Tiberias – Tiveria – טבריה

Tiberias (British English: /taɪˈbɪəriæs, -əs/; American English: /taɪˈbɪriəs/; Hebrew: טְבֶרְיָה‎, Tverya (audio) (help·info); Arabic: طبرية‎, Ṭabariyyah) is a town on the western shore of the Sea of Galilee, Lower Galilee, Israel. It was named in honour of the emperor Tiberius.


Tiberias was established in around AD 20 by Herod Antipas, the son of Herod the Great, it became the capital of his realm in Galilee. It was named in honor of Antipas' patron, the Roman Emperor Tiberius. There is a myth that the site was of the destroyed village of Rakkat. Josephus describes the building of Tiberias by Herod Antipas near a village called Emmaus in The Antiquities of the Jews. Also in The Wars of the Jews Flavius Josephus refers to it as Emmaus.

Tiberias's name in the Roman Empire (and consequently the form most used in English) was its Greek form, Τιβεριάς (Tiberiás, Modern Greek Τιβεριάδα Tiveriáda), an adaptation of the taw-suffixed Semitic form that preserved its feminine grammatical gender.

During Antipas's time, the Jews refused to settle there; the presence of a cemetery rendered the site ritually unclean. Antipas settled predominantly non-Jews there from rural Galilee and other parts of his domains in order to populate his new capital, and where Antipas built a palace on the acropolis. The prestige of Tiberias was so great that the sea of Galilee soon came to be call the sea of Tiberias. The city was governed by a city council of 600 with a committee of 10 until 44 CE when a Roman Procurator was set over the city after the death of Agrippa I. In 61 CE Agrippa II annexed the city to his kingdom whose capital was Caesarea Phillippi.[6] The most famous personage from Tiberias was Saint Peter, the chief apostle of Christ and his most loved disciple. During the First Jewish–Roman War Josephus Flavius took control of the city and destroyed Herod's palace but was able to stop the city being pillaged by his Jewish army. Where most other cities in Palestine were razed, Tiberias was spared as its inhabitants remained loyal to Rome after Josephus Flavius had surrendered the city to the Roman emperor Vespasian.[8][5] Eventually it became a mixed city after the fall of Jerusalem, with Judea subdued the southern Jewish population migrated to Galilee. In 145 CE the Rabbi Shimon bar Yochai “cleansed the city of ritual impurity allowing Jews to settle in the city in numbers. The Sanhedrin, the Jewish court, also fled from Jerusalem during the Great Jewish Revolt against the Roman Empire, and after several moves eventually settled in Tiberias in about 150 CE. It was to be its final meeting place before disbanding in the early Byzantine period. Following the expulsion of all Jews from Jerusalem after 135, Tiberias and its neighbor Sepphoris became the major centers of Jewish culture. The Mishnah, which Rabbi Judah Hakkodesh is said to have collated as the Jerusalem Talmud, may have begun to have been written here. The 13 synagogues served the spiritual needs of a growing Jewish population.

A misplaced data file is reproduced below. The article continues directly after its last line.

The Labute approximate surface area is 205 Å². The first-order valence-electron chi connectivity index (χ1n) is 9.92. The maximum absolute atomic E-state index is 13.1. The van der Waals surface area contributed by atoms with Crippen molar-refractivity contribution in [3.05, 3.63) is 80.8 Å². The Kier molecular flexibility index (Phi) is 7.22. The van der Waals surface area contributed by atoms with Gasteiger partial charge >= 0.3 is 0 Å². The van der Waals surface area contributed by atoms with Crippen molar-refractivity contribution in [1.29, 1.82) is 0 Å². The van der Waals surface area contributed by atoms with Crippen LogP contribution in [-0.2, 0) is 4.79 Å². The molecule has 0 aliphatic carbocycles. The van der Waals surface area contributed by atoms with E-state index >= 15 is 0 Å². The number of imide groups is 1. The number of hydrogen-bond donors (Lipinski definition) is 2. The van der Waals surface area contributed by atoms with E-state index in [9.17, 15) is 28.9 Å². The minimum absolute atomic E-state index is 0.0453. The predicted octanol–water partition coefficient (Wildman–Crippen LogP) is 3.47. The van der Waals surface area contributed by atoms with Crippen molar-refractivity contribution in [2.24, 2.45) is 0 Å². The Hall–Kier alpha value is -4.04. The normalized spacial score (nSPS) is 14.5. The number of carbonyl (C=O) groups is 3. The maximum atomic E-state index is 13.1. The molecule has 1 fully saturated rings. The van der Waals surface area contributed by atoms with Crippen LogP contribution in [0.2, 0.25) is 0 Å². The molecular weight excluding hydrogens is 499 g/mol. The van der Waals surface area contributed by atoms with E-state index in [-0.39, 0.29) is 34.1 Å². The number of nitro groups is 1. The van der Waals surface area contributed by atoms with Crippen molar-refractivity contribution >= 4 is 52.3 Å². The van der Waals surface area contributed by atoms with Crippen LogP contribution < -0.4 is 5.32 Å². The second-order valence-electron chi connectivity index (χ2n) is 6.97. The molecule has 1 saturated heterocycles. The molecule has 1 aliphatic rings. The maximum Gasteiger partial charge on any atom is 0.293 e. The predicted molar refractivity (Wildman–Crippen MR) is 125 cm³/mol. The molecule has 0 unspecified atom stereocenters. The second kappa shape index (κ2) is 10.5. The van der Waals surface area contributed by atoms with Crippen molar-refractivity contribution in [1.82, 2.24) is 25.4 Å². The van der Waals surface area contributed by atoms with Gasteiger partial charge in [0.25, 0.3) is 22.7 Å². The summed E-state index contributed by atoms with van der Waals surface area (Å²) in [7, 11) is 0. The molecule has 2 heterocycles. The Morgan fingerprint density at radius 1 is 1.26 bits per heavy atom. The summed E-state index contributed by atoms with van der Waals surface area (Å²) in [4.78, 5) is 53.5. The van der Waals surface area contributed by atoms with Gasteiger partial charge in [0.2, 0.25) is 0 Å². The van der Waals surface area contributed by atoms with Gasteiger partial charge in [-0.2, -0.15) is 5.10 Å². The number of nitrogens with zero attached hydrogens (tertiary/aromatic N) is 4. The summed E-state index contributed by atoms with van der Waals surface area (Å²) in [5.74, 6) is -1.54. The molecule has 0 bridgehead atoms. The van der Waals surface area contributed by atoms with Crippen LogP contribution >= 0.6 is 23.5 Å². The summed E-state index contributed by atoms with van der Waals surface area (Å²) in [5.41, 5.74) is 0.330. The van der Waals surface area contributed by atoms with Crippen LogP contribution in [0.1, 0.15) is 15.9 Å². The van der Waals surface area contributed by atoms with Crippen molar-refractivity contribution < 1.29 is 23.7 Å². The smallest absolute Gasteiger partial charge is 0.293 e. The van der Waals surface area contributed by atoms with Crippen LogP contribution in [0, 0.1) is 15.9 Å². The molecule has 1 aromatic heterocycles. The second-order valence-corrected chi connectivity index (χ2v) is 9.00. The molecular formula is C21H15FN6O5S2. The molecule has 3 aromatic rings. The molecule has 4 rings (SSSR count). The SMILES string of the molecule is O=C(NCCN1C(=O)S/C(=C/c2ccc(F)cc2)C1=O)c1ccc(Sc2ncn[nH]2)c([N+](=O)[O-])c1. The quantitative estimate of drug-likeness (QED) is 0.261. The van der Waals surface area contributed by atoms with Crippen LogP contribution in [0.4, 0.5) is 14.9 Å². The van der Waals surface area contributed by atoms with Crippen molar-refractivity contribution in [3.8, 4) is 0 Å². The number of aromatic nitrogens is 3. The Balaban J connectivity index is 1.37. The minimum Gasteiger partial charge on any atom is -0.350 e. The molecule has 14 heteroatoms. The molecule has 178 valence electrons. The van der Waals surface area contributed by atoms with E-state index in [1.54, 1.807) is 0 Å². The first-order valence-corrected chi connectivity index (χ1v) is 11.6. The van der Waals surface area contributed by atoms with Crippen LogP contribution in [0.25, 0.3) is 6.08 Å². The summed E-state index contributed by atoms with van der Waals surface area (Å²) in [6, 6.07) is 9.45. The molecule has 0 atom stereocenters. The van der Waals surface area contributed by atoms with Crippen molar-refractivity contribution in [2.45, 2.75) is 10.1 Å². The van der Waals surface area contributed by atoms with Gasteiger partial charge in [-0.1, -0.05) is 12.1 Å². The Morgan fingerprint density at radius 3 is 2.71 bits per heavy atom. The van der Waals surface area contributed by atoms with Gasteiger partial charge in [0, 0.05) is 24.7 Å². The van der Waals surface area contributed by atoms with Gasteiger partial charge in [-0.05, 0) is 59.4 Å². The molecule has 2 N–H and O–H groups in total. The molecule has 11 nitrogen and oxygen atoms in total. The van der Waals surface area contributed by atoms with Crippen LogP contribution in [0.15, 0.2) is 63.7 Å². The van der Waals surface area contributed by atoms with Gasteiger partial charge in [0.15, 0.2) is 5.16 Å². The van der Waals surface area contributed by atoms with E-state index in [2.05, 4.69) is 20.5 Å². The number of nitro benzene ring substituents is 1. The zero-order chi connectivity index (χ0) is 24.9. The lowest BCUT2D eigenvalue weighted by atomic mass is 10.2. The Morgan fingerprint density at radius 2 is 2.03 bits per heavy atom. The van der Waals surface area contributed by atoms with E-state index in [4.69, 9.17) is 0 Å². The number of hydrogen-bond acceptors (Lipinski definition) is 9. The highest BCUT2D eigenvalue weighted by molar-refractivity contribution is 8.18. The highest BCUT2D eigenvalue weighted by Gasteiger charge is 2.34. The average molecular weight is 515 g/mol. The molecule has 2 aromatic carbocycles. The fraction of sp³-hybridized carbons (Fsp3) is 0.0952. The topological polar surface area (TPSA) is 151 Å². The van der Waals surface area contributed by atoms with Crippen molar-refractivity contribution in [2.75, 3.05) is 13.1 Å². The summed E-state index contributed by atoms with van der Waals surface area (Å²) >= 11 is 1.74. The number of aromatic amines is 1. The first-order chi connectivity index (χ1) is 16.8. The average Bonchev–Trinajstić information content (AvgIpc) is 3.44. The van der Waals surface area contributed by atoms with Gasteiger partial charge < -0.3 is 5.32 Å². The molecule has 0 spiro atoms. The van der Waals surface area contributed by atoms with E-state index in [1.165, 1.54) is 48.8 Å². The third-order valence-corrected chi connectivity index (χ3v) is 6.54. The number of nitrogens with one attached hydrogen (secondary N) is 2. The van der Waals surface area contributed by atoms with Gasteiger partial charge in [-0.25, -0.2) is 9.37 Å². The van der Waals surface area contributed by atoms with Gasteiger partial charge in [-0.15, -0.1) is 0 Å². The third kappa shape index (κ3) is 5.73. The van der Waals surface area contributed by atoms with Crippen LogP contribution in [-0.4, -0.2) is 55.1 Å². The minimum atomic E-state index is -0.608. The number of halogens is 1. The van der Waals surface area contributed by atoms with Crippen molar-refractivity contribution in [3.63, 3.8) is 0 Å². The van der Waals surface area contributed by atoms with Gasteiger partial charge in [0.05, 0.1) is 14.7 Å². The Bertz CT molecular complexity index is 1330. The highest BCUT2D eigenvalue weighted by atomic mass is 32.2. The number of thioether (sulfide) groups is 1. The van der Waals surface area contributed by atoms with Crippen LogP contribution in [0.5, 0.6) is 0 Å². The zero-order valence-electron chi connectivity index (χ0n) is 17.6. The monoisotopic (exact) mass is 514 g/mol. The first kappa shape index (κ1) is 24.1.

In 614 it was the site where during the final Jewish revolt against the Byzantine Empire the Jewish population supported the Persian invaders the Christians were massacred and the churches destroyed. In 628 the Byzantium army retook Tiberias and the slaughter of the Christians was reciprocated with a slaughter of the Jews.